Thursday): Foreign Minister, Datuk Seri Syed Hamid Albar, in
Bandar Seri Begawan, Brunei for the ASEAN Foreign Ministers’ Meeting
and ASEAN Regional forum, yesterday denied allegations that Malaysia is using
the concern over threat of terrorism to justify detention under the country’s
Internal Security Act (ISA).
He said the act was used
as pre-emptive measures to ensure steps were taken before tragedies happened.
Denying that the Barisan Nasional government was using the genuine
concern about the threat of terrorism to detain bona fide critics including
opposition members, Syed Hamid said “if we
find that there is a threat or an attempt to overthrow the government by
way of physical means, we have to take pre-emptive action”.
This self-serving argument does not bear the slightest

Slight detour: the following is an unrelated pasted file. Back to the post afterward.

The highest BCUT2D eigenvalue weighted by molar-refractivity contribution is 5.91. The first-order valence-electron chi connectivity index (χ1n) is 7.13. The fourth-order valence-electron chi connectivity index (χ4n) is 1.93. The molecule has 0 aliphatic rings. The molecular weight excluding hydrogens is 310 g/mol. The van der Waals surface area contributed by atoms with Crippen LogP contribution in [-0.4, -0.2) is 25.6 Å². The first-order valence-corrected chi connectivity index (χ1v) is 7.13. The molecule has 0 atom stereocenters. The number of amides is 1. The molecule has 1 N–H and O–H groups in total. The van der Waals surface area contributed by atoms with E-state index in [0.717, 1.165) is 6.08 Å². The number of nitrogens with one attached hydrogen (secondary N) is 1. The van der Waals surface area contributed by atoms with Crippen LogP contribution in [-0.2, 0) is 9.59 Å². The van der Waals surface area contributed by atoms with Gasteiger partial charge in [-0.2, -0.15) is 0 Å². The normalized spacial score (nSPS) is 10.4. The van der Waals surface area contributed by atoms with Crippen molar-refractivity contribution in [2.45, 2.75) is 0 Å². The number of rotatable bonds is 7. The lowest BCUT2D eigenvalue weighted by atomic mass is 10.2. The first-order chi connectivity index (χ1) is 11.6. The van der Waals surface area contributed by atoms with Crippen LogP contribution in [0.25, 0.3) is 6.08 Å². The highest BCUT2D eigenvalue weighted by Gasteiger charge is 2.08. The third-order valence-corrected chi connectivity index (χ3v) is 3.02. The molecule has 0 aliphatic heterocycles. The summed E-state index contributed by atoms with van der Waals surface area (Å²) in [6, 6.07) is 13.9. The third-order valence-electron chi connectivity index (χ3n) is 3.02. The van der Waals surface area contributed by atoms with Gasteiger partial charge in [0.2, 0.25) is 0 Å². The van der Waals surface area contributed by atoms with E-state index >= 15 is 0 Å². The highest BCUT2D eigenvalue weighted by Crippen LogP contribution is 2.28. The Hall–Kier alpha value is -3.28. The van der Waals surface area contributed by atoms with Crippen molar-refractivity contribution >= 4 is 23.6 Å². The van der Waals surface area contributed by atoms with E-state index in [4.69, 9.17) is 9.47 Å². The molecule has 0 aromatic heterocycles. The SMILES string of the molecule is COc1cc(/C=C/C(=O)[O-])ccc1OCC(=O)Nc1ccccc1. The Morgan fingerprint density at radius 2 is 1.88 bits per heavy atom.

scrutiny in any objective review of the 42 darks years of the ISA since its
enactment in 1960 – and the 1987 Operation Lalang mass arrests and the
detention of the Reformasi Six since last year are
the most powerful indictments of the ISA for its
gross human rights violations.
How could Dr.
Chandra Muzaffar, then Aliran President, conceivably be a national threat
“prejudicial to the security of Malaysia”
in 1987 – and this applies to all the 106 persons detained under
Operation Lalang in the 1987
As I said in the conclusion
in my rebuttal to the grounds of
detention and 10 allegations of fact to justify my second ISA detention in 1987:
“Malaysia can only have a future if the authorities rise above party and intra-party preoccupations and take the longer and larger national perspective of what’s good for the nation and people and for the future, rather than with consolidating power positions or out-manoeuvring political opponents in party or intra-party power play. The seven DAP MPs in detention under the ISA (Karpal Singh, P. Patto, V. David, Lim Guan Eng, Dr. Tan Seng Giaw, Lau Dak Kee and myself) are definitely not threats to national security but mere political victims.”
Is Suhakam prepared to examine every case of the 49 persons
formally detained under Operation Lalang in 1978 to ascertain as to whether
there was any prima facie case that they were